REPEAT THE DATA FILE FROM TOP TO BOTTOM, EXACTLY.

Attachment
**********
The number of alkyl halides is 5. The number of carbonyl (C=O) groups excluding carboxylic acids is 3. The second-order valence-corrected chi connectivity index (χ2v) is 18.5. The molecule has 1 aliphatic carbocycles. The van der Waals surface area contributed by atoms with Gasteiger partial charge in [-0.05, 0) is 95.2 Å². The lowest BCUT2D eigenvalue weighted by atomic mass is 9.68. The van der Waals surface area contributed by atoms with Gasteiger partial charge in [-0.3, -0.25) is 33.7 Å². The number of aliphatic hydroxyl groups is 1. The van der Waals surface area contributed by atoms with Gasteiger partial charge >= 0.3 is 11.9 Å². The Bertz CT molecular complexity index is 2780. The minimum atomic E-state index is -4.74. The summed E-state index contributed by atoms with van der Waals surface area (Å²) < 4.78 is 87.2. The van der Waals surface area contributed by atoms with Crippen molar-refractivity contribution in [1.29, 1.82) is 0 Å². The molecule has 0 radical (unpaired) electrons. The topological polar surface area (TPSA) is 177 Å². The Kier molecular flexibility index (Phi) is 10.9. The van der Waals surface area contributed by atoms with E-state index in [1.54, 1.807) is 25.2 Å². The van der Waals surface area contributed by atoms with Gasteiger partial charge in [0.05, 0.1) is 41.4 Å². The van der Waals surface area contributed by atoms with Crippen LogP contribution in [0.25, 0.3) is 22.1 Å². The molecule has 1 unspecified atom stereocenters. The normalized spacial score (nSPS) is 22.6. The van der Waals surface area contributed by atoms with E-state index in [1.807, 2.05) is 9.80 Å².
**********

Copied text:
The number of alkyl halides is 5. The number of carbonyl (C=O) groups excluding carboxylic acids is 3. The second-order valence-corrected chi connectivity index (χ2v) is 18.5. The molecule has 1 aliphatic carbocycles. The van der Waals surface area contributed by atoms with Gasteiger partial charge in [-0.05, 0) is 95.2 Å². The lowest BCUT2D eigenvalue weighted by atomic mass is 9.68. The van der Waals surface area contributed by atoms with Gasteiger partial charge in [-0.3, -0.25) is 33.7 Å². The number of aliphatic hydroxyl groups is 1. The van der Waals surface area contributed by atoms with Gasteiger partial charge >= 0.3 is 11.9 Å². The Bertz CT molecular complexity index is 2780. The minimum atomic E-state index is -4.74. The summed E-state index contributed by atoms with van der Waals surface area (Å²) < 4.78 is 87.2. The van der Waals surface area contributed by atoms with Crippen molar-refractivity contribution in [1.29, 1.82) is 0 Å². The molecule has 0 radical (unpaired) electrons. The topological polar surface area (TPSA) is 177 Å². The Kier molecular flexibility index (Phi) is 10.9. The van der Waals surface area contributed by atoms with E-state index in [1.54, 1.807) is 25.2 Å². The van der Waals surface area contributed by atoms with Gasteiger partial charge in [0.05, 0.1) is 41.4 Å². The van der Waals surface area contributed by atoms with Crippen LogP contribution in [0.25, 0.3) is 22.1 Å². The molecule has 1 unspecified atom stereocenters. The normalized spacial score (nSPS) is 22.6. The van der Waals surface area contributed by atoms with E-state index in [1.807, 2.05) is 9.80 Å².